This document has been viewed 809 times.
Classroom management practices to reduce disruptive or aggressive student behaviourAuthor(s): Oliver, R. M., Wehby, J. H., & Reschly, D. J. (2011)
This research snapshot was developed by the E-BEST team of Hamilton-Wentworth District School Board and outlines research on effective classroom management strategies. This and other snapshots can be accessed directly from the E-Best website at: http://www.hwdsb.on.ca/e-best/

"A recent systematic review sought to determine whether classroom management programs were effective in reducing
problematic behaviour in students from kindergarten through grade 12....It was found that classrooms that implemented classroom management programs had significantly lower rates of problem behaviour than classrooms not using classroom
management interventions."

This document has been viewed 2,579 times.
College MathematicsAuthor(s): Graham Orpwood; Laurel Schollen (2011)
The College Mathematics Project tracks first semester college mathematics achievement in all 24 colleges in Ontario, relating it to age, gender, and students secondary school mathematics backgrounds. It also promotes deliberations concerning ways to
increase student success in college mathematics.

This document has been viewed 971 times.
Combined Grade ClassroomsAuthor(s): Diane Lataille-Démoré
This summary was created by the What Works: Research into Practice program at the Ontario Ministry of Education
http://www.edu.gov.on.ca/eng/literacynumeracy/inspire/research/whatWorks.html

"Combined grades include children from two or more consecutive grades in one
classroom, with one teacher. This type of classroom is very common on both a
global and local scale – in Ontario, approximately 21 per cent of classes fall into
this category. Combined grades are generally found in school systems with specific
objectives for each grade level. For this reason, combined grades are different from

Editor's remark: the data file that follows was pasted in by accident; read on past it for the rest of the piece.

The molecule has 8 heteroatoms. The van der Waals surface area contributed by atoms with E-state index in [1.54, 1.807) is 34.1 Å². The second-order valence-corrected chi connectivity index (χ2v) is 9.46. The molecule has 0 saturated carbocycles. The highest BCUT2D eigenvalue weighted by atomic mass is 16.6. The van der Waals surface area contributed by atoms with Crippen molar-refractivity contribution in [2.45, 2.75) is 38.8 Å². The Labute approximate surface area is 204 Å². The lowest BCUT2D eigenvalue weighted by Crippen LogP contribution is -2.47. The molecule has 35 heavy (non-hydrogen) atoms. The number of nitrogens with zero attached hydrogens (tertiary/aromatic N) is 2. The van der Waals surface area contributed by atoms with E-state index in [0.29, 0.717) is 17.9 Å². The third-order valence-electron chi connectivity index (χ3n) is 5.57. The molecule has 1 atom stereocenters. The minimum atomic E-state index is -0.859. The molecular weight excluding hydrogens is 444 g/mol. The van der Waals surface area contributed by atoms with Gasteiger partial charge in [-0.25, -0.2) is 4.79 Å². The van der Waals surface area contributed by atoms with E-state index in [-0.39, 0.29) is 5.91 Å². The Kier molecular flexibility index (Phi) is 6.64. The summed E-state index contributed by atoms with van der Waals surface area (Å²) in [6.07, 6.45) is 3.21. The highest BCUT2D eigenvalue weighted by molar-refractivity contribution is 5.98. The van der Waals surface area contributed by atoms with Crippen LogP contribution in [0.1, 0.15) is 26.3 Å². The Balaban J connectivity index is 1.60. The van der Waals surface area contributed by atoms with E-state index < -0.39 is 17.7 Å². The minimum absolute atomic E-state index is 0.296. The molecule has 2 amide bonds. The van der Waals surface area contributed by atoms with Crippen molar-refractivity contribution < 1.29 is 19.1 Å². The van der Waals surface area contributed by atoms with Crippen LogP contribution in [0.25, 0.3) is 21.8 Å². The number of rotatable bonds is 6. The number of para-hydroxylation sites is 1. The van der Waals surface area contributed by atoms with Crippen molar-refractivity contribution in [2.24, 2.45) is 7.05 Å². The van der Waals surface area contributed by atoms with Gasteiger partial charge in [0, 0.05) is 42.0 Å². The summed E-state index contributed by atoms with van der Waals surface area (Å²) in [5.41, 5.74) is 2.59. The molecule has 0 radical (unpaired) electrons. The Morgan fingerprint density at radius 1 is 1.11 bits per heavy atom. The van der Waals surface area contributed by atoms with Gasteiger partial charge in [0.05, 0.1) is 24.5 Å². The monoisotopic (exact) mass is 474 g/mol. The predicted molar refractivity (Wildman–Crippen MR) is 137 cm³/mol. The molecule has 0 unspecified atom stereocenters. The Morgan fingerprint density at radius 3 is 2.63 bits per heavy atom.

the multi-age model promoted in certain environments in the U.S. and Australia as a
way to focus instruction on individual development. The division in groups by age is,
historically, a rather recent phenomenon, dating back to the industrial revolution. In this monograph, the important question of how to optimize learning in a
combined grade class is addressed."

This document has been viewed 1,416 times.
Computer Assisted LearningAuthor(s): Hattie, J. (2009)
This research snapshot was developed by the E-BEST team of Hamilton-Wentworth District School Board and outlines a 2009 summary about computer assisted learning by John Hattie
http://www.hwdsb.on.ca/e-best/

This document has been viewed 792 times.
Does Parent Involvement Improve Student Success?Author(s): Fan, X. & Chen, M. (2001)
This research snapshot was developed by the E-BEST team of Hamilton-Wentworth District School Board and outlines a Xitao Fan and Michael Chen's 2001 meta-analysis of parent involvement and student academic achievement. This and other summaries can also be found on the E-BEST website: http://www.hwdsb.on.ca/e-best/

This document has been viewed 1,013 times.
Does School Size Affect Student Achievement?Author(s): Jones K.R. and Ezeife A.N. (2011)
There has been much debate about the impact of school characteristics (such as school and classroom size) on student achievement. This study investigated the relationship between the size of a school — how large a school is in terms of student enrollment — and the academic achievement of students within that school.

This document has been viewed 910 times.
Does School Size Matter?Author(s): Newman, M., Garrett, Z., Elbourne, D., Bradley, S., Noden, P., Taylor, J. & West, A. (2006)
This research snapshot was developed by the E-BEST team of Hamilton-Wentworth District School Board and outlines a 2006 systematic review of research on school size and student achievement by M. Newman, Z. Garrett, D. Elbourne, S. Bradley, P. Noden, J.Taylor, and A. West. This and other summaries can also be found on the E-BEST website: http://www.hwdsb.on.ca/e-best/

This document has been viewed 1,103 times.
Effective Practices for Math Teaching in Elementary SchoolsAuthor(s): Slavin R. E. & Lake C. (2007)
This research snapshot was developed by the E-BEST team of Hamilton-Wentworth District School Board and outlines a 2007 systematic review of on different math programs available to elementary teachers by Slavin, R. E. , & Lake, C.

This document has been viewed 887 times.
Forging Safer Learning Environments: Addressing Homophobic Bullying in SchoolsAuthor(s): Gerald Walton